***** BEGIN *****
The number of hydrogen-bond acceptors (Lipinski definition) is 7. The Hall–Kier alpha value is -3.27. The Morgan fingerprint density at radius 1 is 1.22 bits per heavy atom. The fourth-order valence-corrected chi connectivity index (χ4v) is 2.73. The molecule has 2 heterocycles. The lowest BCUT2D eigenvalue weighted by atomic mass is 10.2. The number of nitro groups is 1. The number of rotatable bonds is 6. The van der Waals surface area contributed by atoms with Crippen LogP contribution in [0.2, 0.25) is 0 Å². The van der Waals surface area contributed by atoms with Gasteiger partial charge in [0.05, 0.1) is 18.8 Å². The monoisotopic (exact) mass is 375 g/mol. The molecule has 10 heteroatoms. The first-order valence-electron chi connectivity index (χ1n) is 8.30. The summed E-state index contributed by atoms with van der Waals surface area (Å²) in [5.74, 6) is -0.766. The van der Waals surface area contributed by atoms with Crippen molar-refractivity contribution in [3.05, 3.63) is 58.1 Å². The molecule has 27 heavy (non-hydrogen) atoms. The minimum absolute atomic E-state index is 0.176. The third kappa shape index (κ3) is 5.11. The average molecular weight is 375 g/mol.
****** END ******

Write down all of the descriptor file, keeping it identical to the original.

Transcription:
The number of hydrogen-bond acceptors (Lipinski definition) is 7. The Hall–Kier alpha value is -3.27. The Morgan fingerprint density at radius 1 is 1.22 bits per heavy atom. The fourth-order valence-corrected chi connectivity index (χ4v) is 2.73. The molecule has 2 heterocycles. The lowest BCUT2D eigenvalue weighted by atomic mass is 10.2. The number of nitro groups is 1. The number of rotatable bonds is 6. The van der Waals surface area contributed by atoms with Crippen LogP contribution in [0.2, 0.25) is 0 Å². The van der Waals surface area contributed by atoms with Gasteiger partial charge in [0.05, 0.1) is 18.8 Å². The monoisotopic (exact) mass is 375 g/mol. The molecule has 10 heteroatoms. The first-order valence-electron chi connectivity index (χ1n) is 8.30. The summed E-state index contributed by atoms with van der Waals surface area (Å²) in [5.74, 6) is -0.766. The van der Waals surface area contributed by atoms with Crippen molar-refractivity contribution in [3.05, 3.63) is 58.1 Å². The molecule has 27 heavy (non-hydrogen) atoms. The minimum absolute atomic E-state index is 0.176. The third kappa shape index (κ3) is 5.11. The average molecular weight is 375 g/mol.